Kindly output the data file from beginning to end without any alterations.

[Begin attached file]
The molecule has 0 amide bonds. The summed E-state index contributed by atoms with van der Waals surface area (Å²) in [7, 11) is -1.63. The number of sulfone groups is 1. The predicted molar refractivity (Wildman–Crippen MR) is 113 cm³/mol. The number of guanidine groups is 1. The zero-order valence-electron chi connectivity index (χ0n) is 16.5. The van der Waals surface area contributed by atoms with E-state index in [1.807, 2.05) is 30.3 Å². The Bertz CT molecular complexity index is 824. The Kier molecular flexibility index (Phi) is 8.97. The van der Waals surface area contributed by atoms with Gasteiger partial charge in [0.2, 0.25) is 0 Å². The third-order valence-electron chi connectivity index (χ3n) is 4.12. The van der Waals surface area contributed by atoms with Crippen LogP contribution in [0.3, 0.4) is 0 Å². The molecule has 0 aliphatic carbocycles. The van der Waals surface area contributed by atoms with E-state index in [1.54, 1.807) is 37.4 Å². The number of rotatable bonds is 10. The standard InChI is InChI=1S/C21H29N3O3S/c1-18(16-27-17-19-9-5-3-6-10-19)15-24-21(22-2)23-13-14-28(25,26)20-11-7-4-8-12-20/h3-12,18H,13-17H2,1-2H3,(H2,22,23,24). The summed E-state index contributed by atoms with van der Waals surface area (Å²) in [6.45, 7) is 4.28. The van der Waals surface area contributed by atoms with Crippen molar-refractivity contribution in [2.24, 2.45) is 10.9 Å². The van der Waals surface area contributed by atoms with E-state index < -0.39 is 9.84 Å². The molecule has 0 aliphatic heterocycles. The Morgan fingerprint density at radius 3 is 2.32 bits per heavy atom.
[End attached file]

The molecule has 0 amide bonds. The summed E-state index contributed by atoms with van der Waals surface area (Å²) in [7, 11) is -1.63. The number of sulfone groups is 1. The predicted molar refractivity (Wildman–Crippen MR) is 113 cm³/mol. The number of guanidine groups is 1. The zero-order valence-electron chi connectivity index (χ0n) is 16.5. The van der Waals surface area contributed by atoms with E-state index in [1.807, 2.05) is 30.3 Å². The Bertz CT molecular complexity index is 824. The Kier molecular flexibility index (Phi) is 8.97. The van der Waals surface area contributed by atoms with Gasteiger partial charge in [0.2, 0.25) is 0 Å². The third-order valence-electron chi connectivity index (χ3n) is 4.12. The van der Waals surface area contributed by atoms with Crippen LogP contribution in [0.3, 0.4) is 0 Å². The molecule has 0 aliphatic carbocycles. The van der Waals surface area contributed by atoms with E-state index in [1.54, 1.807) is 37.4 Å². The number of rotatable bonds is 10. The standard InChI is InChI=1S/C21H29N3O3S/c1-18(16-27-17-19-9-5-3-6-10-19)15-24-21(22-2)23-13-14-28(25,26)20-11-7-4-8-12-20/h3-12,18H,13-17H2,1-2H3,(H2,22,23,24). The summed E-state index contributed by atoms with van der Waals surface area (Å²) in [6.45, 7) is 4.28. The van der Waals surface area contributed by atoms with Crippen molar-refractivity contribution in [2.24, 2.45) is 10.9 Å². The van der Waals surface area contributed by atoms with E-state index < -0.39 is 9.84 Å². The molecule has 0 aliphatic heterocycles. The Morgan fingerprint density at radius 3 is 2.32 bits per heavy atom.